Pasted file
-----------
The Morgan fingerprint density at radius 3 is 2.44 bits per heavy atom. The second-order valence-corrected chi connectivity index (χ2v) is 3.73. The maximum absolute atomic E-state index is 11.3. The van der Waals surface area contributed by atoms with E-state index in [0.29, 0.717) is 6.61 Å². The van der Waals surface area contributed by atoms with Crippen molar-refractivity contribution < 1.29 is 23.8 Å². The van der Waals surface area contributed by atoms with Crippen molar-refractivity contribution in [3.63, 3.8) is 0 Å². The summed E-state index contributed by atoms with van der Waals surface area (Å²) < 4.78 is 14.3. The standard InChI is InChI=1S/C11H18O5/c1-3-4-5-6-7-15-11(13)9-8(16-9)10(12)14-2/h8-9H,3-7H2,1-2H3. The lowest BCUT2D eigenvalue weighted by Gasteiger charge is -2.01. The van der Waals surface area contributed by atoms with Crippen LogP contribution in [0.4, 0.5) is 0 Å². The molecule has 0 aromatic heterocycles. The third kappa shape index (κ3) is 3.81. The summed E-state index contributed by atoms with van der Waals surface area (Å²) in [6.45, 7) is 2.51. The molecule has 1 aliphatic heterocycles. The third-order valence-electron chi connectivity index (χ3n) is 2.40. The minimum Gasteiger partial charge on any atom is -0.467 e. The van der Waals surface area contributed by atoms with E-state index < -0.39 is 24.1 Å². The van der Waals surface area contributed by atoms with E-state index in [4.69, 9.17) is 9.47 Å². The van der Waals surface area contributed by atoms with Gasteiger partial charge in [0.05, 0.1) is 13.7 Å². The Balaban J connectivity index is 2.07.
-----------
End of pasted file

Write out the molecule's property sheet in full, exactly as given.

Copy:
The Morgan fingerprint density at radius 3 is 2.44 bits per heavy atom. The second-order valence-corrected chi connectivity index (χ2v) is 3.73. The maximum absolute atomic E-state index is 11.3. The van der Waals surface area contributed by atoms with E-state index in [0.29, 0.717) is 6.61 Å². The van der Waals surface area contributed by atoms with Crippen molar-refractivity contribution < 1.29 is 23.8 Å². The van der Waals surface area contributed by atoms with Crippen molar-refractivity contribution in [3.63, 3.8) is 0 Å². The summed E-state index contributed by atoms with van der Waals surface area (Å²) < 4.78 is 14.3. The standard InChI is InChI=1S/C11H18O5/c1-3-4-5-6-7-15-11(13)9-8(16-9)10(12)14-2/h8-9H,3-7H2,1-2H3. The lowest BCUT2D eigenvalue weighted by Gasteiger charge is -2.01. The van der Waals surface area contributed by atoms with Crippen LogP contribution in [0.4, 0.5) is 0 Å². The molecule has 0 aromatic heterocycles. The third kappa shape index (κ3) is 3.81. The summed E-state index contributed by atoms with van der Waals surface area (Å²) in [6.45, 7) is 2.51. The molecule has 1 aliphatic heterocycles. The third-order valence-electron chi connectivity index (χ3n) is 2.40. The minimum Gasteiger partial charge on any atom is -0.467 e. The van der Waals surface area contributed by atoms with E-state index < -0.39 is 24.1 Å². The van der Waals surface area contributed by atoms with E-state index in [4.69, 9.17) is 9.47 Å². The van der Waals surface area contributed by atoms with Gasteiger partial charge in [0.05, 0.1) is 13.7 Å². The Balaban J connectivity index is 2.07.